My wife Tanya, a medical doctor in Russia, was surprised to hear that American medical staff call benign tumors "cancer." In Russia there is no such confusion caused by mislabeling tumors. Similarly in Old Russia, before immigration, the variety of Spiritual Christians accurately labeled themselves, until touring reporters, journalists, colonization agents and social scientists got involved. Though most were trying to help these peasants immigrate and assimilate and/or make a commission for themselves, in the process they misunderstood and scrambled the identities of the immigrants, in many cases ignoring how the peasant defined themselves.
Many classification examples come to mind. Hopefully the above analogies will illustrate, to even the youngest and/or least educated readers, how choosing the right words can most accurately define these 3 different Spiritual Christian faiths. By following the KISS-principle, the classification system chosen is simple, so each Spiritual Christian religion has a unique one-word original descriptive Russian label, historically known around the world — Molokan(e), Prygun(y) and Dukhizhiznik(i); and all are part of a larger group called dukhovnye khristiane (äóõîâíûå õðèñòèàíå : Spiritual Christians).
If the diaspora in Los Angeles county, who only falsely call themselves Molokans, only stay in East Los Angeles county, never attend services in San Francisco or F.S.U., only rely on the Dukh i zhizn' and oral tales for history, they can easily believe they are whatever they called themselves. The same applied for those isolated for decades in Turkey and Armenia. Their hijacked definition can continue as long as they isolate their congregation from education, media (newspapers, books, Internet, TV, radio), outsiders, all worldly contact. If you are one of "them" and have been reading this taxonomy, you are now contaminated with new worldly information — oops — :-). Don't tell the guy sitting next to you in sobranie, he might insult you, or chase you out.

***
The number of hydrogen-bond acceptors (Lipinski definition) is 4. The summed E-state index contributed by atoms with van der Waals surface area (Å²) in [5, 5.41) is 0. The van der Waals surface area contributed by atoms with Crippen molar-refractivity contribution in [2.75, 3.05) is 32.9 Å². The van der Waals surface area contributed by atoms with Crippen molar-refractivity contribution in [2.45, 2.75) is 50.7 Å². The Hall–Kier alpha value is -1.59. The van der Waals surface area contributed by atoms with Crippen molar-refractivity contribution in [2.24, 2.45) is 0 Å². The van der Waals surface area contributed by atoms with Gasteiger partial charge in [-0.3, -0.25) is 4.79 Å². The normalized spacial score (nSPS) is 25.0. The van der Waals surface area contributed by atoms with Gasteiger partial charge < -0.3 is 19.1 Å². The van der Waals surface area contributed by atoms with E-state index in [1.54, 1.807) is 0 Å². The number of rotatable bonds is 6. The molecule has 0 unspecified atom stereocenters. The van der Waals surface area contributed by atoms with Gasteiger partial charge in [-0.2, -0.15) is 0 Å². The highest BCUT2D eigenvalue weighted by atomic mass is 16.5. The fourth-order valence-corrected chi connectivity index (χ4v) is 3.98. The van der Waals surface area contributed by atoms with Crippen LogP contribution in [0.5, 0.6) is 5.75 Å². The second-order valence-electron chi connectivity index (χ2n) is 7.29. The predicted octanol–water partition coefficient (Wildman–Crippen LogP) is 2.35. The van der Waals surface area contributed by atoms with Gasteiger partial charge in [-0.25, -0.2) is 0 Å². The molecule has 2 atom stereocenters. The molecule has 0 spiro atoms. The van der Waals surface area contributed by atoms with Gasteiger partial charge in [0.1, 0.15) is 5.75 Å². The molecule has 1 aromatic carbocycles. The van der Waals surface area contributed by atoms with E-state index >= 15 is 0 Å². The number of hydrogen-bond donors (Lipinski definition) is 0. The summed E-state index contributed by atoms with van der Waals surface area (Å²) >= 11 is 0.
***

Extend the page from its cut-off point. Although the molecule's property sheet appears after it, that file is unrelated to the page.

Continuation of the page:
8. Molokan label forged by 2 people — Demens and Young — for different reasons
Who in America repeatedly and falsely called all of them only Molokans, and why?
All evidence points to 2 very educated influential people born in Russia, who lived in Los Angeles and invested more than a decade each trying to help these immigrants — Captain P.A. Demens (1850-1919) who initiated the cover up, and Dr. P.V. Young (1896-1977) who continued it.
They never met and worked for different goals. Demens was most active from 1898 to 1910, about 10-15 years before Young arrived from Chicago in the mid-1920s to enter graduate school at the University of Southern California (U.S.C.) where her sociologist husband accepted a teaching position.
Demens' involvement with Spiritual Christian colonists from Russia was extensive for at least a decade, beginning about 1898. Luring them to Los Angeles from Canada appears to have been his idea and personal project; and, he alone appears most responsible for first falsely presenting all Spiritual Christians who came to Los Angeles from Russia as "Molokans."
He whitewashed them all for promotion as one group of desirable White Protestant immigrants, neither anarchists nor fanatics. Actually, they were niether one group nor all desirable, and many were fanatics. He lied and/or stretched the truth to help them.
Demens was perfect for this sales task. He was Russian-born, educated, bi-lingual, well-traveled, well-read, successful in business, politically active, a writer, semi-retired, his grown kids were starting college, his wife was active in women's clubs. Though born and christened Orthodox, his humanitarianism was Tolstoyan. He knew Russian and American culture, and what to avoid to guide them safely; and he was eager to help.